The state of virginia is very fond of its agriculture. I have leased a piece of property a couple of miles away in Walkers Creek Valley that Appalachian Mountain Spirits will grow its own corn and barley. Thus we come under many favorable tax and code requirements.
Now to find a corn shucker......
Thus we come under many favorable tax and code requirements.
It is hard, so far I can only run the farm and have been working at starting the distillery for about 4 years now, not enough daylight hours in a day to do both
We're doing a similar approach, but we'll have an easier time than most. Our farm is operated by our neighbor, so we can focus on the distillery, while still having all the grain grown on site to our specifications. It allows us to keep the companies separate and focused.
I'm not so sure about the term "Ground to Glass"!
When looking at the topic notification on my small I-Phone screen I was thinking it was a newspaper headline where a farmer must have won a court case over "ground glass" haha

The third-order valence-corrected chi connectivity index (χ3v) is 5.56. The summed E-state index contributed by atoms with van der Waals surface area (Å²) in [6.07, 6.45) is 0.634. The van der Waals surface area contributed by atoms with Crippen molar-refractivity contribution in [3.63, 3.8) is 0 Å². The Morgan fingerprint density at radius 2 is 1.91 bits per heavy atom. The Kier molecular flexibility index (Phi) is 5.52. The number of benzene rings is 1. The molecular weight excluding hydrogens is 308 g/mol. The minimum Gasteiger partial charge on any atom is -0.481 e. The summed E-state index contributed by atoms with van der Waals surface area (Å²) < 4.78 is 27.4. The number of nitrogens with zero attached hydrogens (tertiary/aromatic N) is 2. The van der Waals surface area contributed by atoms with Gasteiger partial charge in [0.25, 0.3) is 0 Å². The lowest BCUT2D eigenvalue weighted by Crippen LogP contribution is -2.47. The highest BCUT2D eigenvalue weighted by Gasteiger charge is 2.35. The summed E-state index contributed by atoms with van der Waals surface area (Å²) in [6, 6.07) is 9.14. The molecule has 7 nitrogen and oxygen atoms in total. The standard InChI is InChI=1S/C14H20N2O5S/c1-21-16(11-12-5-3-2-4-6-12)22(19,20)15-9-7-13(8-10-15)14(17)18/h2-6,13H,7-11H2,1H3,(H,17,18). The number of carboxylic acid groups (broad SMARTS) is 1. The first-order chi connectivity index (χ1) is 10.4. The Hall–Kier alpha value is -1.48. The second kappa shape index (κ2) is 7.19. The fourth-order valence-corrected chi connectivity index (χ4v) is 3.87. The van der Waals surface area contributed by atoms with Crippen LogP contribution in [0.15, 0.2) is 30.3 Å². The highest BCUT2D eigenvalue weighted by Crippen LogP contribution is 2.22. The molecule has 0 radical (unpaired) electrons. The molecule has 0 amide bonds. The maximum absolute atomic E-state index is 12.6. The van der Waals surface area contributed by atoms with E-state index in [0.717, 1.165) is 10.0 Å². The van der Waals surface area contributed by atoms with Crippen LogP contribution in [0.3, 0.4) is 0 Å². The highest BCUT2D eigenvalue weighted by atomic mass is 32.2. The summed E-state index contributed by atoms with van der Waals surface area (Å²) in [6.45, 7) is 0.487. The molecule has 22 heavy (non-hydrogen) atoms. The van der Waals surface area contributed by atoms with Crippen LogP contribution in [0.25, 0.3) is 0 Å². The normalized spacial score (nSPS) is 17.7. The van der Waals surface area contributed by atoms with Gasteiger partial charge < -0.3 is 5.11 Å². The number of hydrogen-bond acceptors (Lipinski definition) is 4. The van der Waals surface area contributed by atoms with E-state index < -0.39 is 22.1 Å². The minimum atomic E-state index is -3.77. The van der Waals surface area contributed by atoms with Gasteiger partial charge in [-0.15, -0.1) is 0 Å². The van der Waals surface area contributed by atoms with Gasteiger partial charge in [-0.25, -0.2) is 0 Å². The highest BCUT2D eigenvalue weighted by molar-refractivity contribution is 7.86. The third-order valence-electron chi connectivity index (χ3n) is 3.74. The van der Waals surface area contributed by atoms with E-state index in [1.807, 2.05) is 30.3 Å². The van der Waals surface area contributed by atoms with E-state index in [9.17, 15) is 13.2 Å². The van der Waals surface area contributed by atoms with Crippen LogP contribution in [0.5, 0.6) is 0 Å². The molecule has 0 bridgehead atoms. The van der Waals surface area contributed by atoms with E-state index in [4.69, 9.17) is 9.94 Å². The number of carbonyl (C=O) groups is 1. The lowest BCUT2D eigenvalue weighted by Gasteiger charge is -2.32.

Good luck with it, I believe that if you have a hand in more of the production chain it gives you even more of a reason to call your product "hand crafted". Customers will buy a bottle for the story behind it and hopefully will find the product worth a repeat purchase.
"Paddock to Bottle" is often used, or even even "Plough to Bottle" is what I call my process.
I can make a lot more money per day spent in the distillery than I can make on my farm, so I employ an extra part time person to do the farm work that I don't have time to do.
For me, hiring a farm worker is cheaper than hiring a distillery manager.
For you, be careful not to spend too much time on the farm at the expense of your distillery.
There is a lot of farm work to do before you need---- " ---to find a corn shucker......"
The farm owner is my friend, I lease the ground for a buck,then buy the corn for near market price. Gotta buy from a local farmer any way.